Boston Red Sox

Feb 17, 2019; West Palm Beach, FL, USA; MLB commissioner Rob Manfred addresses representatives from the grapefruit league during the annual spring training media day at Hilton in West Palm Beach. Mandatory Credit: Steve Mitchell-USA TODAY Sports

By Tony Massarotti, 98.5 The Sports Hub

The players could have just said yes, solely in the interest of labor peace, really without a binding commitment. They would have forfeited only the right to litigate. Instead, they chose to draw a line and brace for battle in 2021.

Here’s the good news: for now, it’s over.

For now.

After a week of seemingly earnest negotiations that began with a face-to-face meeting between commissioner Rob Manfred and union head Tony Clark, baseball players rejected the owners’ last attempt at a solution late yesterday, mostly just because they could. If a baseball season and postseason are played this year, players would have earned more money than they will now. But apparently, the power to say no to the owners means more than the sacrifice of saying yes to fans.

Before we go any further, let’s make this clear: Manfred now has the power to schedule the season, which he will do. Baseball players could have made this more amicable and a little more profitable in the process, but they opted to start a labor war a year early – amid a pandemic.

If that sounds like a total rip on the players, it isn’t – at least not solely. We now know that owners had no intention of playing more than 60 (or 65) games this season because they indisputably dragged their feet in talks up until last week, when we effectively hit the two-minute warning. Players then opted to raise their middle fingers.

“We’re more important.”

“No, we are.”

Meanwhile, here’s their message to their aging, deteriorating, agitated fan base: You, regardless, are indisputably unimportant.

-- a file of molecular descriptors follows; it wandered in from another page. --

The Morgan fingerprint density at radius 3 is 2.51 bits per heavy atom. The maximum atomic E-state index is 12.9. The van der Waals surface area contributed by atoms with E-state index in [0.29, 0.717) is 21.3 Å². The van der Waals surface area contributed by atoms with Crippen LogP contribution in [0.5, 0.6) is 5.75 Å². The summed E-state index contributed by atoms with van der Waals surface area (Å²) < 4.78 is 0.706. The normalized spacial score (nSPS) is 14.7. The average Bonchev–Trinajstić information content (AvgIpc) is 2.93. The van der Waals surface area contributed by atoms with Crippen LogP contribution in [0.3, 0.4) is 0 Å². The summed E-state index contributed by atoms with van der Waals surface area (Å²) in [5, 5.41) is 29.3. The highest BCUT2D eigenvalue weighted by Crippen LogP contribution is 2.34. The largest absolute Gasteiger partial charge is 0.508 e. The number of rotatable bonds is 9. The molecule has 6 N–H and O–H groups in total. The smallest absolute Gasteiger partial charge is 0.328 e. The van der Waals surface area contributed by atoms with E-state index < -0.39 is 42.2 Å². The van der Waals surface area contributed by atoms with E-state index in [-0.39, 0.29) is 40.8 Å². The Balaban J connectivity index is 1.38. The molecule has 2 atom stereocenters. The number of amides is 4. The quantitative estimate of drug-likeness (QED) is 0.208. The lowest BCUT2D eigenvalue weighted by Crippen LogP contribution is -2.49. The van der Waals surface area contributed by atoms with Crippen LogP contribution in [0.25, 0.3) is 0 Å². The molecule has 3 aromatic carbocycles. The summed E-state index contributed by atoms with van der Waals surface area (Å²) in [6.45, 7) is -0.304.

Mazz: Rob Manfred and everyone else involved in the baseball dispute is giving fans the finger. (Jayne Kamin-Oncea-USA TODAY Sports)

Mazz: Rob Manfred and everyone else involved in the baseball dispute is giving fans the finger. (Jayne Kamin-Oncea-USA TODAY Sports)

We’ve said it before and we’ll say it again: what, exactly, does baseball give you anymore? An entertaining product? No. (The game is duller than ever before.) Crisp choreography? No. (The games take an eternity.) A bargain and a little respect? Hell no. (Self-explanatory.) Sadly, baseball now gives its following next to nothing, asking for more of your time and money while offering a less entertaining and more expensive “option.”

Then they prematurely engage in a labor war.

Amid a pandemic.

With 40 million Americans out of work.

You really can’t make this stuff up.

Of course, there is now the very real chance that this will all be moot. Even with a schedule and an agreement on health safety protocols, there is no guarantee that baseball – or any sport, for that matter – will play at all this year as COVID-19 continues to overtake the planet. But that’s not the point. In the last week, after all of the annoying and self-serving hot air, baseball had the chance to come to its senses at the end, to end the tantrums and just do what was right. They had the chance to give you something – however small – and, in the end, put their differences aside.

They couldn’t do it.

For themselves.

Or, more importantly, for you.

At this stage, who could blame you if you just want to give them the finger?

You can hear Tony Massarotti weekdays from 2-6 p.m. EST on the Felger & Massarotti program. Follow him on Twitter @TonyMassarotti.